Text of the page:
Why Financial Literacy is important
Just look at these facts:
50% of the UK population is considered ‘financially vulnerable’.
25 to 34-year-olds are more likely to be in debt.
More than 6 million Britons don’t believe they will ever be debt free.
Over 4 million people in the UK are thought to be in serious financial difficulty.
The average person in the UK owes £8,000 (on top of any mortgage debt).
Here’s the deal: Caring about financial literacy is important. Among other things, it helps you gain a solid understanding of financial concepts and effectively manage your money. Here are 5 key reasons why you should care about financial literacy.
1. You Deal With Money Each Day
Whether you’re spending or earning money, you will likely face some financial decisions every day. So, it’s important to know how to manage your money properly. Basic budgeting skills can help you keep track of your expenses. Having a budget can also keep you from overspending and help you grow your savings account.
2. Saving For Emergencies Will Be Easier
Only one in four Brits could afford a £1,000 unexpected expense with money in their savings account. This means that even the smallest unexpected expense can seem like a financially devastating situation. However, when you prioritise financial literacy, you’ll see how important it is to save for the unexpected.
“Tough times in society and your personal life can prove more than ever that financial literacy is important,” says Dorethia Kelly, a financial expert, founder & CEO of the #MoneyChat.
“The more we teach people the principles of money management, the more empowered they are in uncertain times.”
With a realistic budget, you can plan out your savings each month and even set up easy automatic transfers to ensure you’re responsible with your money.
3. Your Debt Amount Will Decrease
There are several reasons why we accumulate debt. One of the most common factors is that you may have loans that helped you afford an education, a car or a home. However, in order to pay those loans off, you’ll have to take the same steps as you would when paying off your credit card debt.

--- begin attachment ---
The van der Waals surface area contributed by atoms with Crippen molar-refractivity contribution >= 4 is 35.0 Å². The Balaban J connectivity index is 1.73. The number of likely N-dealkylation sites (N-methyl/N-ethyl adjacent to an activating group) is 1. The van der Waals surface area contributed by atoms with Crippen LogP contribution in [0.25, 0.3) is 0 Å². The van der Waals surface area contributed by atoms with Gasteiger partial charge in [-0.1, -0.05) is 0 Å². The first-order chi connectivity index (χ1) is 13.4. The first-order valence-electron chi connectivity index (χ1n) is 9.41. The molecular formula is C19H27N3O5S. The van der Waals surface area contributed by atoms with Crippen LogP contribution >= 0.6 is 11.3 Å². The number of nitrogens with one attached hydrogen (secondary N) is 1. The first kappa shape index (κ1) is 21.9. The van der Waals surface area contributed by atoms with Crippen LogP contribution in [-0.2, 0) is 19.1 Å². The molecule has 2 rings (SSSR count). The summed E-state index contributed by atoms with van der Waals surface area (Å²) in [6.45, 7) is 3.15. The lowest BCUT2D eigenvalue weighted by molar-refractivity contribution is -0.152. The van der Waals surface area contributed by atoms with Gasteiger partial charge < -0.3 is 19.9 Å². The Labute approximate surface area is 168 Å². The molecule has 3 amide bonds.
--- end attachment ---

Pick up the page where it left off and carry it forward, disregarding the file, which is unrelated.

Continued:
“I didn’t learn how to manage my money properly and had to consolidate my debt twice,” says Angelique MacArthur, a blogger and lifestyle mentor for millennial women.
“Now I’m constantly learning about financial literacy and building my financial IQ rather than avoiding the problems which make them grow larger.”
Improving your financial literacy can also help you understand how principal and interest payments work. This way you can create a debt repayment plan that works for you.
4. Save Money on Everyday Expenses
Do you cringe each month when you get your utility bills? We’ve all been there, and high bills for gas and electricity can certainly put a dent in your bank account. But all is not lost. If you want to keep your utility bills low, you can educate yourself on the best deals and switch to a better provider with no hassle.
5. Build Wealth Faster
In addition to saving more money and paying off debt more efficiently, financial literacy can help you build wealth faster. On the surface, it may seem like investing is risky and a losing game.
Yet, instead of being afraid of investing, you can learn how the stock market works and define important investing terms. This way, you’ll know what you’re doing when contributing to a 401(k) through an employer or opening up an Individual Retirement Account (IRA) on your own.
“Financial literacy is what determines your level of monetary wealth,” says MacArthur. “Many people believe that if they just have more money they will solve all their financial problems. The truth is, you have to have a solid foundation based on financial literacy so you can solve your own problems and meet your money goals.”
Are You Financially Literate?
When you are financially literate, this means you can answer basic financial questions. Some of those questions include:
How do I save more money on my utilities and broadband?
How much do financial experts recommend you set aside for emergency expenses?
What’s the difference between a credit card and a debit card?
How does interest work for loans?
How does inflation work?
How do mortgages work?
What’s the formula for determining your net worth?
Those are just a few topics to understand. But, to increase your financial literacy, you should continue to educate yourself. For example, you can read books to learn more about money, listen to financial podcasts and pay attention to financial experts. You can also consider attending financial literacy events (even online events are a great option). This way you can learn about specific financial concepts from a professional.
Are you ready to become more financially literate?